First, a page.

Chapter 4 Opportunities and Barriers to Growth: Fair Trade Sales and Awareness in Scotland
Over the course of the review, the opportunities for, and barriers to growth of Fair Trade sales, public awareness and the adoption of Fair Trade in Scotland were assessed.
This research highlighted key themes for opportunities and barriers for Fair Trade in Scotland, which can be summarised as follows:
- Consumer 'Fair Trade' literacy and Fair Trade's added value
- Supply and distribution of FT products to market, specifically handicrafts
- Messaging/presentation of Fair Trade
- Access to public procurement contracts
- Brexit and implications for international trade and procurement policies and practice
- Enterprise support for Scottish FTOs
- Building volunteer capacity: Fair Trade Networks in Scotland.
In each of these themes, both opportunities and barriers to growth in sales and Fair Trade awareness were identified. Figure 4.1 on the following page outlines a SWOT analysis facilitated with the SFTF team and research team members, which outline some of the key areas identified.
Figure 4.1: SWOT analysis of the current position of Fair Trade sales and its promotion in Scotland (facilitated session with SFTF staff July 2019)
Recent progress in influencing public procurement
Strong social enterprise and co-operative movement in Scotland
Successful reassessment FT Nation status 2017
SG Long term support for SFTF as promotional/educational resource
Grassroots approach: Strong FT campaigner/consumer network
Cross-parliamentary support Strong consumer awareness of FT mark Diverse supplier/commodity portfolio
Well established Scottish FT business with unique commodity: rice, footballs
Embed Fair trade principles into public procurement practice across Scotland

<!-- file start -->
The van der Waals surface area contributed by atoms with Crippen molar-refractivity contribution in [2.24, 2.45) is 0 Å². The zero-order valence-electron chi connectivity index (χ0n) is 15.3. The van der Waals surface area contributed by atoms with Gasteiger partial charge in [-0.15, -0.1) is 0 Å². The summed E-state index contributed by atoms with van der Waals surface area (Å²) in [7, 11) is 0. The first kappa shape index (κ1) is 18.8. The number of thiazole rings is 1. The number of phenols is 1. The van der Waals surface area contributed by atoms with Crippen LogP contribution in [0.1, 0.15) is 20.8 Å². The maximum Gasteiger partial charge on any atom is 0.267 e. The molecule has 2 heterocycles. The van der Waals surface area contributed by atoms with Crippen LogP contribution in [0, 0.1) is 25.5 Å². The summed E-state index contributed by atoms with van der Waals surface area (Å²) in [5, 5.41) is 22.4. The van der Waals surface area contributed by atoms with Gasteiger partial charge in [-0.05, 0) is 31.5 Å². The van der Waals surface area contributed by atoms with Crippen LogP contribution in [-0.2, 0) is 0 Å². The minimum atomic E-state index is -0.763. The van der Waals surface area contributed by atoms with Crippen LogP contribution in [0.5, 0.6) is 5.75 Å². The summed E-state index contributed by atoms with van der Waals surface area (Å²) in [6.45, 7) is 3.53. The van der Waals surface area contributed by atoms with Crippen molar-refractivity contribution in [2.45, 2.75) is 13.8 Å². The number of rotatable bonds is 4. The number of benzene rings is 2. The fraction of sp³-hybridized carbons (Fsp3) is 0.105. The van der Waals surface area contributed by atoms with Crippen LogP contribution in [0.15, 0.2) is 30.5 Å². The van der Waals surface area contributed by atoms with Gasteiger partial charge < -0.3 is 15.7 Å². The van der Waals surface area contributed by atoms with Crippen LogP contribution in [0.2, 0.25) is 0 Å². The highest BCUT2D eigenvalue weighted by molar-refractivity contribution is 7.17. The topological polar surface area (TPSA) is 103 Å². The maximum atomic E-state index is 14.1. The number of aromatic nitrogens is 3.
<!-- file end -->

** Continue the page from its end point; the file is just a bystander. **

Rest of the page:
Cross-departmental/sector opportunities for developing FT markets
SDG Goals focus on Global Citizenship
Project specific opportunities for Forum collaboration with national support agencies
Stronger network infrastructure (than England) leading to strong voice over shaping of UK wide FT Towns scheme
Impact on secondary schools greatest when linked to enterprise initiatives (trade not aid)
FT school uniforms (Kool School
Dominance of large retailers and price war
Sustaining and building awareness is heavily reliant on longstanding volunteers
FT Schools plateau: primary school knowledge not sustained consistently at secondary school
FT businesses/groups lack of capacity due to scale: digital/marketing/growth strategy deficit
Diversity of suppliers/retailers means to cohesive infrastructure
Reduction in DFID funding to FT Foundation: SFTF replacing previous provision
FT Mark historically not audited as thoroughly on eco credentials
Brexit's impact on importers
Consumer confusion on 'What is fair trade?' & 'outdated' image
'Labelling fatigue' - many not independently certified
Lowering of Standards/ principles
Climate crisis focus detracting from addressing inequality/community empowerment
Products and principles competing with 'domestic' social causes
Impact of Traidcraft move to new business model on handicrafts/FTraders
4.2 Fair Trade Campaigner Roles and Perceptions
The Fair Trade campaigner survey was completed by 93 respondents, representing 14% of those organisations and individuals held on SFTF's mailing distribution list, to which the survey was circulated. Over 60% of those who responded described themselves as members of a Fair Trade town, village or area grouping and over 92% of those responding were campaigning in a voluntary capacity Table 4.1). 60% of these identified themselves as members of the SFTF (in group or individual capacity), which currently has 82 organisational members (52 respondents reported that they were members).
Table 4.1 Respondents by type expressed as a % of total number of 93 respondents
(some of the 93 respondents identified themselves as being in more than one category).
|Respondent type||%||Numberof respondents|
|An individual campaigner||45%||42|
|Member of FT town/village/area grouping||61%||57|
|Member of schools FT group||9%||8|
|Member of FT university or college group||5%||5|